Hidden inside the Itasca Project‘s latest report is the germ of an idea that could become the killer app that ultimately transforms higher education.
The report, Higher Education Partnerships For Prosperity is most powerful in laying out the case for change. In the coming decades, as baby boomers retire, there simply will not be enough new workers to power economic growth. Itasca rightly points out that, “Given demographic trends, Minnesota will need to drive economic gains by increasing labor productivity and innovation rather than workforce participation alone. Higher education is central to supplying the skilled talent and innovations that are major drivers of productivity and job creation.”
In a nutshell, “Minnesota must have an education system capable of winning against global competition.”
If that is the challenge, our higher education system is clearly not delivering. In a national survey of employers “… 63% reported that many recent college graduates are not well prepared for success in the global economy.” So while enrollments are rising employers are not getting the qualities they need in those who graduate. The accumulation of credits on a college transcript and a good GPA are no longer reliable predictors of success for employers.
So what to do?
In classic Minnesota form the response to this challenge according to Itasca needs to be more collaboration between higher ed institutions and employers. The report calls on business and higher education to collaborate to produce grads that meet employer needs, generate research and innovation necessary for economic success, make the system more efficient and graduate more students to fill the void left by retiring baby boomers.
Necessary but not likely sufficient
These are sensible and safe recommendations. They are surely necessary. But they are not likely to be sufficient. Large institutions resist change, and the changes they do make are more often incremental than transformational. They do that most effectively by meeting, talking, planning, forming committees and task forces and issuing more reports while not actually changing. Their internal systems and incentives don’t promote change. Their best intentions need to be reinforced and even spurred by changing demands in their external environment.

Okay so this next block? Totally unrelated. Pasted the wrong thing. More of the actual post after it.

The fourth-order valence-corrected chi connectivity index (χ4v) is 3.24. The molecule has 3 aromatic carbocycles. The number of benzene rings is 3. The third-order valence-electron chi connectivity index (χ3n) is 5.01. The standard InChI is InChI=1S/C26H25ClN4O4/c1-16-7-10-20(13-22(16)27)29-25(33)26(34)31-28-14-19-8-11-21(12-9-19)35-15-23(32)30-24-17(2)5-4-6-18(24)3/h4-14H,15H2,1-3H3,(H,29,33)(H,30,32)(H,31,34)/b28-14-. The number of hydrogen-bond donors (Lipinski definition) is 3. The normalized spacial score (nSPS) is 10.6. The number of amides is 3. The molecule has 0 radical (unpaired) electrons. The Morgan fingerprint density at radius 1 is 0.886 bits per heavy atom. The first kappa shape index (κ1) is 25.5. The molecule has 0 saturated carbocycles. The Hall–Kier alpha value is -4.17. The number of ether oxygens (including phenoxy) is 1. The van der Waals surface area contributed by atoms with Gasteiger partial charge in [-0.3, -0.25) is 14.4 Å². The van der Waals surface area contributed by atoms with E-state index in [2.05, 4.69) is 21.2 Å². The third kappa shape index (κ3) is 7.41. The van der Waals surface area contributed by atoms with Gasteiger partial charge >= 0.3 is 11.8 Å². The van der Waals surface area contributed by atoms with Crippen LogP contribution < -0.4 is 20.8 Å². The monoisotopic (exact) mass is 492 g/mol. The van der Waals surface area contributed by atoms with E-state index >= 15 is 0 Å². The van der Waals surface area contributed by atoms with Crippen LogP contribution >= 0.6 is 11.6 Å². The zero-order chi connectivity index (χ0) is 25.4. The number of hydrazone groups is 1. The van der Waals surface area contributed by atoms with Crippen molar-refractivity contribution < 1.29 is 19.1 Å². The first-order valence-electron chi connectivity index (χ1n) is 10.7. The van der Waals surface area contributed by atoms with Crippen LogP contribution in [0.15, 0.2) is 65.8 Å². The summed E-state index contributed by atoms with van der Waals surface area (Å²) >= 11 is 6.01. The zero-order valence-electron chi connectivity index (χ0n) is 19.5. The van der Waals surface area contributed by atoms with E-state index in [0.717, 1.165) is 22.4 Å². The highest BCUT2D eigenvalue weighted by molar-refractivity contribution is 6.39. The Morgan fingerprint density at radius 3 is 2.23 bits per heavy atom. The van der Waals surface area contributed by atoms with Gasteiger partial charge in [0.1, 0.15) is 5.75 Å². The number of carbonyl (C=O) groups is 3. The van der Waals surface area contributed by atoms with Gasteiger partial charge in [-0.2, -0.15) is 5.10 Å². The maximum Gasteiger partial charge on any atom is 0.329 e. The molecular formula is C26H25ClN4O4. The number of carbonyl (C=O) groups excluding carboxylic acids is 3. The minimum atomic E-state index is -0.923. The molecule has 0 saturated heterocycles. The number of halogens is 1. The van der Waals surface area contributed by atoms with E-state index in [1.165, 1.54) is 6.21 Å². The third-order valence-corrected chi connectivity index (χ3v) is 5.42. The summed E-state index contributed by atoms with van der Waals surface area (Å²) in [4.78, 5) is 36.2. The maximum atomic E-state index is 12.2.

Very deep in the report is an idea that if pursued could be truly transformational. Itasca says that it will “… establish benchmark assessments to measure the type and quality of skills students attain from higher education compared to those desired in the market.” This could be the killer app that transforms higher education.
The idea is simple. Assess and report on the skills and competencies that students possess at graduation for solving problems, working in teams, communicating effectively, etc. In short, create a skills and competencies transcript. These are skills and competencies that grads will need in order to put what they have learned to work in the real world of 21st century work. These assessments would communicate powerfully what employers want students to know and be able to do in order to get a job and compete globally.
Different goals for students
As a result, completing courses, accumulating credits and getting a good GPA would no longer be enough or even the most important goal for students. Rather their attention would be focused on acquiring the skills and competencies needed for success. And once they know what it takes they will pursue it with a vengeance. They will push institutions to deliver, and if those institutions cannot they will go elsewhere. By articulating clearly what they require, businesses will turn students into the primary agents of change. And they will get the change they want.
Itasca’s idea could be transformational. All it takes is these three things – articulate explicitly what students must know and be able to do to get a job in the 21st century, build the app to assess and report who has what it takes and who doesn’t, then hire those who do. Get that done and we will have a killer higher education system that sustains our prosperity in a global economy.
Peter Hutchinson is a former president of the Bush Foundation, commissioner of finance for Minnesota and superintendent of the Minneapolis Public Schools. He was the 2006 Independence Party candidate for governor.
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